Posts Tagged ‘linux’
future plans, and so I’m writing to introduce you to The Jaunty Jackalope.
Jaunty, the code name for what will most likely become Ubuntu 9.04, will
be the focus of our efforts from November through to April next year.
This is the message that Mark Shuttleworth sent it yesterday announcing the codename of the april 2009 Ubuntu release.
What are some of the major goals for these release? Mark stated:
Ubuntu has experienced its share of success, but it’s still relatively unknown amongst non-technical people. Many aren’t aware that an open source operating system actually exists, and those who are lack the education required to move comfortably from Microsoft Windows to a Linux-based desktop. Ubuntu for Non-Geeks: A Pain-Free, Project-Based, Get-Things-Done Guidebook, by Rickford Grant, introduces non-Linux users to the world of Linux and shows them how to be productive in a complete Linux environment.
Need a quick reference card? Here you have a list you can choose from:
This is a linux command line reference for common operations (HTML format).
Linux Reference Card published on FOSSwire website by Jacob. (PDF format)
A summary of useful Linux command by Squadron. (PDF format)
The intent of this Quick Reference Guide is to provide a starting point for improving the security of your system, to serve as a pointer to more in-depth security information, and to increase security awareness and methods that can be used to improve security. (PDF format)
This cheat sheet summarizes all they default keyboard mappings, with screen’s commands to execute the mapping and a description of each mapping. (PDF format)
There comes a time when one needs an end-all reference to the system. The time is now, and if you’re an Ubuntu user you’ll like this cheat sheet. (PDF format)
Probably the best Vim Cheat Sheet: “This is a single page describing the full vi/vim input model, the function of all keys, and all major features. You can see it as a compressed vi/vim manual. ” (GIF format)
Read more >> (Update: the link is down. I’m sorry)
The 2008.06 images are out. This release introduces many changes.
- ‘base’ category is always installed
- Use of UUIDs for persistent device naming
- Availability of USB disk images alongside traditional ISOs
- True live Arch installation environment
- Inclusion of the beginner’s guide from the wiki
- Documentation updates
- Includes the current stable kernel, 188.8.131.52
if you all ready use Archlinux, all you have to do for upgrading is to run the following command:
# pacman -Syu
If you are new to Archlinux or just want to find more about this distro read the excellent article on the Celletu’s blog.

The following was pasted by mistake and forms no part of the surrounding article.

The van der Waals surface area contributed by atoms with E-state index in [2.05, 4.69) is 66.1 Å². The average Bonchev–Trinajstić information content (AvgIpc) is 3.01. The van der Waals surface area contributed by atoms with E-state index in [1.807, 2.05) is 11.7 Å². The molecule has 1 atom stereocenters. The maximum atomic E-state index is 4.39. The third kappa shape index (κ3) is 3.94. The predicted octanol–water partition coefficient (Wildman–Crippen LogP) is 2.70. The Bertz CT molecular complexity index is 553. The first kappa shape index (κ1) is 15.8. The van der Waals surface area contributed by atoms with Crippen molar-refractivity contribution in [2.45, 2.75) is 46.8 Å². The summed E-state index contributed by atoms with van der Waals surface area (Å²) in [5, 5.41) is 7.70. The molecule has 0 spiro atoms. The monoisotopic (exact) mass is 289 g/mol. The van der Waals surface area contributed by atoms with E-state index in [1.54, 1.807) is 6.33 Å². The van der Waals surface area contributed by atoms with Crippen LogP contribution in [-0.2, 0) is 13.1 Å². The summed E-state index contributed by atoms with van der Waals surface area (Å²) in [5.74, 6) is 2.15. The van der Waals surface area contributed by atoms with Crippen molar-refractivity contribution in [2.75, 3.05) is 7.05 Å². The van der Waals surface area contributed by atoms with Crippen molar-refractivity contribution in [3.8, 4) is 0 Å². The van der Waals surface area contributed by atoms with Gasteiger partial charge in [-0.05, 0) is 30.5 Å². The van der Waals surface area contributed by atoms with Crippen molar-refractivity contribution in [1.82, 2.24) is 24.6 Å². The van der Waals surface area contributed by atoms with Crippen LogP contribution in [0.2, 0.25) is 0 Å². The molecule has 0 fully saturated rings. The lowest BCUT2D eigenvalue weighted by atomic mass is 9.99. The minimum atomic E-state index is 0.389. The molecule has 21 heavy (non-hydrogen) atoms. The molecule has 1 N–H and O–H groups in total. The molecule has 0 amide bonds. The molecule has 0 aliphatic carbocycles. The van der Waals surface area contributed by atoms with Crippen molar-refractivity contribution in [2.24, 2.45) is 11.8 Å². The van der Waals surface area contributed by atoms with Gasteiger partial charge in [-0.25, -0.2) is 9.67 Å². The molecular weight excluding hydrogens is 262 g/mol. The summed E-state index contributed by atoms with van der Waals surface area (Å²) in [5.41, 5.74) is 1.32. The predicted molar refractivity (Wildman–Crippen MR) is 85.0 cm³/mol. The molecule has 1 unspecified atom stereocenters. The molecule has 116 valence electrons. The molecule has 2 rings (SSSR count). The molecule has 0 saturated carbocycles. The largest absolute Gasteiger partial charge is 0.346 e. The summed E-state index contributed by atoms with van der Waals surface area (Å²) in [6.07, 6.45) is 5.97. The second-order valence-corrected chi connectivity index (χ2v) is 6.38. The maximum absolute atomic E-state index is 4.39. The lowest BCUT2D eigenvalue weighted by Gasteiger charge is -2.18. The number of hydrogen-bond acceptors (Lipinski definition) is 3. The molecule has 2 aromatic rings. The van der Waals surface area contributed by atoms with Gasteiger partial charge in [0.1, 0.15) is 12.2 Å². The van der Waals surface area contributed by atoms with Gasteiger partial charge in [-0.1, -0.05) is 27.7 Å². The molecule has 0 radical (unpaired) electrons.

In my opinion Linux Mint smells much better than Ubuntu. I had on my PC for a few months Linux Mint 3, and I liked it. But I switched to Arch Linux. This release made me think again at Linux Mint. I’m downloading it right now. I will wait to check ‘er out (and, of course, I will post my impressions).
Here is the official anounce, from the Linux Mint Blog:
It is with great pleasure that I officially announce the release of Linux Mint 5 Elyssa. more…
We are used with well-known music players such as amarok or rhythmbox. But what other options are out there? After a little research I made a list with six audio players for linux that are not very well known, but could replace some of the top players:
This software is a little music player allowing you to listen to music while being on a computer. Light and very portable, it runs on Linux, BSD, Mac and Windows download here …
(my favorite from this list) Advanced music player for GNU/Linux, also running on FreeBSD, OpenBSD and Microsoft Windows. Plays audio CDs, internet radio streams, podcasts and soundfiles in just about any audio format and has the feature of inserting no gaps between adjacent tracks. download here …
Graphical music player daemon (MPD) client written in C using GTK+2. Gimmix is very simple and easy to use, yet offers many features to make your audio experience a pleasant one. Gimmix main features are: Simple and Clean Interface; Compact and full view modes; Library Browser; Library search; Playlist management; ID3v2 Tag editing support; Support for controlling gimmix. download here …
Audio player, transcoder and cd ripper for Mac OS X, OS 9, Windows, Unix, and Linux. Plays and creates ogg, flac, mp3, aac, m4a, mp4, wav, and aif, and plays wma. 31-band equalizer, repeat loop, variable pitch/tempo, ram or ramdisk preload. download here …
REturn of the Beep Media Player ! Key words: Linux, cue, ape, flac, lyrics. it bases on the beepmp-0.9.7.1, and i hacked some code, it now natively supports APE, FLAC with cuesheet list. Added a lyric panel to show lyrics when playing. Enjoy yourself mus. download here …
Linux GUI Multimedia Player that provides a CD Player, DVD Player, CD Ripper, Ogg Player, MP3 Player, CD Ripper, Sound Mixer, MP3 and Ogg file TAG editor enables the creation and modification of file TAGS. Utilises CDDB HTTP to download CD information and Tag Ogg and MP3 files as it rips them. Maintains CDDB information locally and displays it when playing CD’s. download here …
If you know other players that could be listed here, please comment …
Here is a flowchart that I found on http://dl.getdropbox.com/u/29948/Ubuntuforyou.jpg that helps to decide if Ubuntu is a suitable Linux distro for you:
Who is a very used command, and, as most of us know, is a command to find out who’s working on your system.). But the who command can do much more then showing who is logged on. On his blog, Mike presents 4 options to use with who that “make it a great troubleshooting and statistics gathering command”. These options are:
who –r : Prints the current runlevel
who –b : Prints the system boot time
who –t : Prints out the last time the System Clock was changed
who –d : Prints out a list of all the dead processes on your system